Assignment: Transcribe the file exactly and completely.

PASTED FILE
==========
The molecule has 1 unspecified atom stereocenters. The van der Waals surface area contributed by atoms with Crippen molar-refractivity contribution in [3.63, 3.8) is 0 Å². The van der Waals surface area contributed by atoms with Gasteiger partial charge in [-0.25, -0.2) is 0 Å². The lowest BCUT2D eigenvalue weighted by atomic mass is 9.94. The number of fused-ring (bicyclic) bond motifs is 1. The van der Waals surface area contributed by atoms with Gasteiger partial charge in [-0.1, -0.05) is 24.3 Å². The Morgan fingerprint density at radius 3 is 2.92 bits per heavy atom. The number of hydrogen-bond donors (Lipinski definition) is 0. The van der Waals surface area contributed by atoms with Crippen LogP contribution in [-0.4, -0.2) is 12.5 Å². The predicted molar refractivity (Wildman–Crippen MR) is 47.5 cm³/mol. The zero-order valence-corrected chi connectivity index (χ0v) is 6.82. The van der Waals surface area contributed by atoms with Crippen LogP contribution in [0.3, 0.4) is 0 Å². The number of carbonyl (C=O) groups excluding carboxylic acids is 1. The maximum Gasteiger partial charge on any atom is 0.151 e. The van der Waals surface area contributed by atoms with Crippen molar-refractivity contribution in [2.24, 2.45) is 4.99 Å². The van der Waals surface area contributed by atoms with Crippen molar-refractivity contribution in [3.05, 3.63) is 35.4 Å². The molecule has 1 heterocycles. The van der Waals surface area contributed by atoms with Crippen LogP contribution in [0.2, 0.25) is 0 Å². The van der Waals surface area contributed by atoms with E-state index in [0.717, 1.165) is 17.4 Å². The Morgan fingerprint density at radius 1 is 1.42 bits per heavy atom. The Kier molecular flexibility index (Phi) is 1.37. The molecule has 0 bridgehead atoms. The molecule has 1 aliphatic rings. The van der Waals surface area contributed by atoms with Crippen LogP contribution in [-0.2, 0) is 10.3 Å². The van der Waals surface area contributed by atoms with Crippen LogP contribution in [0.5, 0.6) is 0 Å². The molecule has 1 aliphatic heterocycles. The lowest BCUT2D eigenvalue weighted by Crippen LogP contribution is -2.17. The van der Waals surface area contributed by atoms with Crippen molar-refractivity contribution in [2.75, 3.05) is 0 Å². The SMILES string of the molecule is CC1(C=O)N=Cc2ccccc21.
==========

The molecule has 1 unspecified atom stereocenters. The van der Waals surface area contributed by atoms with Crippen molar-refractivity contribution in [3.63, 3.8) is 0 Å². The van der Waals surface area contributed by atoms with Gasteiger partial charge in [-0.25, -0.2) is 0 Å². The lowest BCUT2D eigenvalue weighted by atomic mass is 9.94. The number of fused-ring (bicyclic) bond motifs is 1. The van der Waals surface area contributed by atoms with Gasteiger partial charge in [-0.1, -0.05) is 24.3 Å². The Morgan fingerprint density at radius 3 is 2.92 bits per heavy atom. The number of hydrogen-bond donors (Lipinski definition) is 0. The van der Waals surface area contributed by atoms with Crippen LogP contribution in [-0.4, -0.2) is 12.5 Å². The predicted molar refractivity (Wildman–Crippen MR) is 47.5 cm³/mol. The zero-order valence-corrected chi connectivity index (χ0v) is 6.82. The van der Waals surface area contributed by atoms with Crippen LogP contribution in [0.3, 0.4) is 0 Å². The number of carbonyl (C=O) groups excluding carboxylic acids is 1. The maximum Gasteiger partial charge on any atom is 0.151 e. The van der Waals surface area contributed by atoms with Crippen molar-refractivity contribution in [2.24, 2.45) is 4.99 Å². The van der Waals surface area contributed by atoms with Crippen molar-refractivity contribution in [3.05, 3.63) is 35.4 Å². The molecule has 1 heterocycles. The van der Waals surface area contributed by atoms with Crippen LogP contribution in [0.2, 0.25) is 0 Å². The van der Waals surface area contributed by atoms with E-state index in [0.717, 1.165) is 17.4 Å². The Morgan fingerprint density at radius 1 is 1.42 bits per heavy atom. The Kier molecular flexibility index (Phi) is 1.37. The molecule has 0 bridgehead atoms. The molecule has 1 aliphatic rings. The van der Waals surface area contributed by atoms with Crippen LogP contribution in [-0.2, 0) is 10.3 Å². The van der Waals surface area contributed by atoms with Crippen LogP contribution in [0.5, 0.6) is 0 Å². The molecule has 1 aliphatic heterocycles. The lowest BCUT2D eigenvalue weighted by Crippen LogP contribution is -2.17. The van der Waals surface area contributed by atoms with Crippen molar-refractivity contribution in [2.75, 3.05) is 0 Å². The SMILES string of the molecule is CC1(C=O)N=Cc2ccccc21.